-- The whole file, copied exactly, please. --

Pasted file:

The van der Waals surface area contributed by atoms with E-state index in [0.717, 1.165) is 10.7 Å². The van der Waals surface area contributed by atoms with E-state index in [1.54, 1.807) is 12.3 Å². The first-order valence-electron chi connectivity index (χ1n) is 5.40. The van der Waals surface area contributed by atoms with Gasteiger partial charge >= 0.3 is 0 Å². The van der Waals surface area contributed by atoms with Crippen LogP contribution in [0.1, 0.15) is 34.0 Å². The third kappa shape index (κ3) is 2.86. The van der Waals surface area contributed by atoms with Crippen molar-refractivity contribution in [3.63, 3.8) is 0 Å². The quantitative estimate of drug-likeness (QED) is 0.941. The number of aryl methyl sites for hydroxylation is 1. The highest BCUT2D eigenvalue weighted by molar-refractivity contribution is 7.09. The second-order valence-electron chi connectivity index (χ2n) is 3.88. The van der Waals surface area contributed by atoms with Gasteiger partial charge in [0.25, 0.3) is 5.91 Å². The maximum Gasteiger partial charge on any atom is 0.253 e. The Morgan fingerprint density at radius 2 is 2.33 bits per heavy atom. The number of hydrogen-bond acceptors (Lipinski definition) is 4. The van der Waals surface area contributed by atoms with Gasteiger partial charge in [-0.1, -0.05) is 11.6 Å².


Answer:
The van der Waals surface area contributed by atoms with E-state index in [0.717, 1.165) is 10.7 Å². The van der Waals surface area contributed by atoms with E-state index in [1.54, 1.807) is 12.3 Å². The first-order valence-electron chi connectivity index (χ1n) is 5.40. The van der Waals surface area contributed by atoms with Gasteiger partial charge >= 0.3 is 0 Å². The van der Waals surface area contributed by atoms with Crippen LogP contribution in [0.1, 0.15) is 34.0 Å². The third kappa shape index (κ3) is 2.86. The van der Waals surface area contributed by atoms with Crippen molar-refractivity contribution in [3.63, 3.8) is 0 Å². The quantitative estimate of drug-likeness (QED) is 0.941. The number of aryl methyl sites for hydroxylation is 1. The highest BCUT2D eigenvalue weighted by molar-refractivity contribution is 7.09. The second-order valence-electron chi connectivity index (χ2n) is 3.88. The van der Waals surface area contributed by atoms with Gasteiger partial charge in [0.25, 0.3) is 5.91 Å². The maximum Gasteiger partial charge on any atom is 0.253 e. The Morgan fingerprint density at radius 2 is 2.33 bits per heavy atom. The number of hydrogen-bond acceptors (Lipinski definition) is 4. The van der Waals surface area contributed by atoms with Gasteiger partial charge in [-0.1, -0.05) is 11.6 Å².